or Connect
ChefTalk.com › ChefTalk Cooking Forums › Cooking Discussions › Food & Cooking › safety cooking question
New Posts  All Forums:Forum Nav:

safety cooking question

post #1 of 12
Thread Starter 
i have a great recipe for chicken that uses a marinade of olive oil, mustard, herbs and other ingredients- the raw chicken sits in the marinade for 4 hrs and then bakes in the marinade. is it safe to then serve that marinade as a sauce? :look:
post #2 of 12
Boil the marinade for a couple minutes before pouring it over the chicken after you have cooked it.
post #3 of 12
As long as the marinade cooks with the chicken -- gets above boiling point for however long the chicken cooks (45 minutes at least, right?), no problem. No need to boil it. The baking takes care of it.
"Notorious stickler" -- The New York Times, January 4, 2004
Reply
"Notorious stickler" -- The New York Times, January 4, 2004
Reply
post #4 of 12
I'm not sure it would get hot enough, if you are only cooking the chicken to 155-160, the marinade might not reach 212.
post #5 of 12
Ditto what Abe said - must boil the marinade to be sure its safe
(remove chicken first!!! :) )
 Don't handicap your children by making their lives easy.
Robert A. Heinlein

 
Reply
 Don't handicap your children by making their lives easy.
Robert A. Heinlein

 
Reply
post #6 of 12
If the chicken itself is safe at 160 why not the stuff it's marinated in? In any case the liquid marinade will get hotter than the more dense meat in the same oven for the same length of time.

Jock
post #7 of 12
I don't know the facts and figures on the reasons for boiling the marinade - perhaps one of our scientifically minded people can pick up on this - but its very common practice, and the recipes all say to do it. Even for many bbq marinades - you can use them, but have to boil them beforehand. Helps thicken and concentrate the flavours too, so that can only be a bonus :)

So - there must be a good reason. Have fun with it - I love marinading chicken, have tried all sorts of combinations, its great fun to experiment with it.
 Don't handicap your children by making their lives easy.
Robert A. Heinlein

 
Reply
 Don't handicap your children by making their lives easy.
Robert A. Heinlein

 
Reply
post #8 of 12
If you must use it, boil it. The raw chicken sits in the marinade and contaminates it.

IMO though marinade which can be used as a sauce should be a sauce instead of a marinade.
post #9 of 12
Kuan, doesn't that beg Jock's question?

If the chicken---a presumed contaminent---is made safe at 160F, then why does the marinade have to be heated higher than that? And what about the marinade that's been absorbed by the chicken? And the amounts sitting on the skin?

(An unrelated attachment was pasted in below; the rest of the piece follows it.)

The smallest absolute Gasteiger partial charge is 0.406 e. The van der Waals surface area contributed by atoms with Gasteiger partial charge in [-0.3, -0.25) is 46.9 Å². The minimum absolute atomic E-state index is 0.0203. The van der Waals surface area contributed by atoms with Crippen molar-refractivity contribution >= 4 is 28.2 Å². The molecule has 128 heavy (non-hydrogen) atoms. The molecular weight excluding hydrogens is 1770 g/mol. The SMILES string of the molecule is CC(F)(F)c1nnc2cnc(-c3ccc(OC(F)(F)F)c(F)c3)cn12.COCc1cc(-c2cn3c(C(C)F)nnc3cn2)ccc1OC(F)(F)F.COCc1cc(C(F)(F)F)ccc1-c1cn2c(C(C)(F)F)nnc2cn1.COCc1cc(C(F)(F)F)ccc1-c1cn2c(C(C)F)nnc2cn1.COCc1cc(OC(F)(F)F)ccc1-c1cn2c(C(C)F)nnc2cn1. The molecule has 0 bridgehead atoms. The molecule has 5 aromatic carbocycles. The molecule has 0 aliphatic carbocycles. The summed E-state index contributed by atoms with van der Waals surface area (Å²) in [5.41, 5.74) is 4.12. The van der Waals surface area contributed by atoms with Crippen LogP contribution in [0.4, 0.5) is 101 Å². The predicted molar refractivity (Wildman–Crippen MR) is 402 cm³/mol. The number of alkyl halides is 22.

For me it's academic, though. Cuz I agree with you. A sauce should be made to be a sauce.
They have taken the oath of the brother in blood, in leavened bread and salt. Rudyard Kipling
Reply
They have taken the oath of the brother in blood, in leavened bread and salt. Rudyard Kipling
Reply
post #10 of 12
Take the temperature. Use the same temperature guidelines for your marinade as you would for your chicken since we're talking about the same contaminants. If in doubt, boil.
post #11 of 12
There are other reasons to to give a meat marinade a thorough boil. As the marinade seeps into the chicken (in this case) the chicken blood and other juices will flow into the marinade. When it heats you will get a "scum", just as you do when making a stock. Boiling the marinade (and I don't mean a violent, rolling boil--just enough to agitate the surface a little) will bring that scum to the surface and allow you to remove it. Better to do that at the front end than have that "albumany" stuff floating around in your gravy boat. This process will also act as a "mini-clarification" and help clean your sauce as well.

All of that said I question why you would want to turn the marinade (as you describe it, it is also a cooking liquid) into a sauce. Obviously there is the idea flavour building, that the liquid should have a alot of flavour. My worry is that it might taste on the burnt side. Also, you didn't give the proportions of the ingredients. You might very well have nothing but an oilly mess that wouldn't make for a nice sauce at all.

If you want to make a tastey sauce based on this method I would try removing the chicken from the pan, setting the pan on a moderately hot element long enough or the solids to cook onto the bottom of the pan. The fat will (should) separate. Pour the fat out of the pan and then deglaze the pan with wine, stock or a combination there off. Scrape those tastey, brown bits off the bottom and let them dissolve into the liquid and cook it down a little. You get bonus points for straining this liquid off before serving by the way. If you like, finish your sauce with some of the same mustard and herbs that went in the marinade.

--Al
post #12 of 12
Like Allan said Why not just make a sauce with the same ingredients in it as the marinade minus all the oil. Maybe substitute stock or cream and utilize the some of the drippings (again minus the oil/fat)? There are exceptions to this but marinated meats typically shouldn't require a sauce. Then again that's up to one's own taste. ;):D
New Posts  All Forums:Forum Nav:
  Return Home
  Back to Forum: Food & Cooking
ChefTalk.com › ChefTalk Cooking Forums › Cooking Discussions › Food & Cooking › safety cooking question